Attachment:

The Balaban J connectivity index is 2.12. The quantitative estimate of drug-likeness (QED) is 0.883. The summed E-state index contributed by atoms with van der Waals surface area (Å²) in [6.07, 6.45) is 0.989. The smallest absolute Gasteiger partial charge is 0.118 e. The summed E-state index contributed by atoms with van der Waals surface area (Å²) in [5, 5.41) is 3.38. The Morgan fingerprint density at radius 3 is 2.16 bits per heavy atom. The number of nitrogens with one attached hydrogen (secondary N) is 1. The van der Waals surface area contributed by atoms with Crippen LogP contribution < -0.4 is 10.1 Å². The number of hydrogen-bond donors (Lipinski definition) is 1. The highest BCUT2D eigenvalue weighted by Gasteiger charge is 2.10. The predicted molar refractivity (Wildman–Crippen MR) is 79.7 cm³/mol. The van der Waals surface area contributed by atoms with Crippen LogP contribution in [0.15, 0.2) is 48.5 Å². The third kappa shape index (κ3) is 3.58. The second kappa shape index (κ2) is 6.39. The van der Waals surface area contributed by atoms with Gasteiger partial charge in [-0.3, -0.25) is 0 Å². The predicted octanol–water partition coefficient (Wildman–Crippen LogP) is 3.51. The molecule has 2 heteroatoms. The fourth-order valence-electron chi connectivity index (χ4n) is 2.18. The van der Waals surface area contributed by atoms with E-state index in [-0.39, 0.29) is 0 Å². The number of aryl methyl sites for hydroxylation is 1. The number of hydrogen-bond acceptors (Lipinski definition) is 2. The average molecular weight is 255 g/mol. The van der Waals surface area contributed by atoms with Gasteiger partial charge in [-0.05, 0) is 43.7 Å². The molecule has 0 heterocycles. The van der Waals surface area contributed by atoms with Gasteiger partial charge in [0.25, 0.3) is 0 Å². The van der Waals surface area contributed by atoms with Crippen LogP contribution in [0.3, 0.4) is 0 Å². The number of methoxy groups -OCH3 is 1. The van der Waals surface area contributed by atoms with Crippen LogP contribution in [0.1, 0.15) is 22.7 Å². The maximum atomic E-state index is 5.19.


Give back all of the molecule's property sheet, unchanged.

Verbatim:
The Balaban J connectivity index is 2.12. The quantitative estimate of drug-likeness (QED) is 0.883. The summed E-state index contributed by atoms with van der Waals surface area (Å²) in [6.07, 6.45) is 0.989. The smallest absolute Gasteiger partial charge is 0.118 e. The summed E-state index contributed by atoms with van der Waals surface area (Å²) in [5, 5.41) is 3.38. The Morgan fingerprint density at radius 3 is 2.16 bits per heavy atom. The number of nitrogens with one attached hydrogen (secondary N) is 1. The van der Waals surface area contributed by atoms with Crippen LogP contribution < -0.4 is 10.1 Å². The number of hydrogen-bond donors (Lipinski definition) is 1. The highest BCUT2D eigenvalue weighted by Gasteiger charge is 2.10. The predicted molar refractivity (Wildman–Crippen MR) is 79.7 cm³/mol. The van der Waals surface area contributed by atoms with Crippen LogP contribution in [0.15, 0.2) is 48.5 Å². The third kappa shape index (κ3) is 3.58. The second kappa shape index (κ2) is 6.39. The van der Waals surface area contributed by atoms with Gasteiger partial charge in [-0.3, -0.25) is 0 Å². The predicted octanol–water partition coefficient (Wildman–Crippen LogP) is 3.51. The molecule has 2 heteroatoms. The fourth-order valence-electron chi connectivity index (χ4n) is 2.18. The van der Waals surface area contributed by atoms with E-state index in [-0.39, 0.29) is 0 Å². The number of aryl methyl sites for hydroxylation is 1. The number of hydrogen-bond acceptors (Lipinski definition) is 2. The average molecular weight is 255 g/mol. The van der Waals surface area contributed by atoms with Gasteiger partial charge in [-0.05, 0) is 43.7 Å². The molecule has 0 heterocycles. The van der Waals surface area contributed by atoms with Gasteiger partial charge in [0.25, 0.3) is 0 Å². The van der Waals surface area contributed by atoms with Crippen LogP contribution in [0.3, 0.4) is 0 Å². The number of methoxy groups -OCH3 is 1. The van der Waals surface area contributed by atoms with Crippen LogP contribution in [0.1, 0.15) is 22.7 Å². The maximum atomic E-state index is 5.19.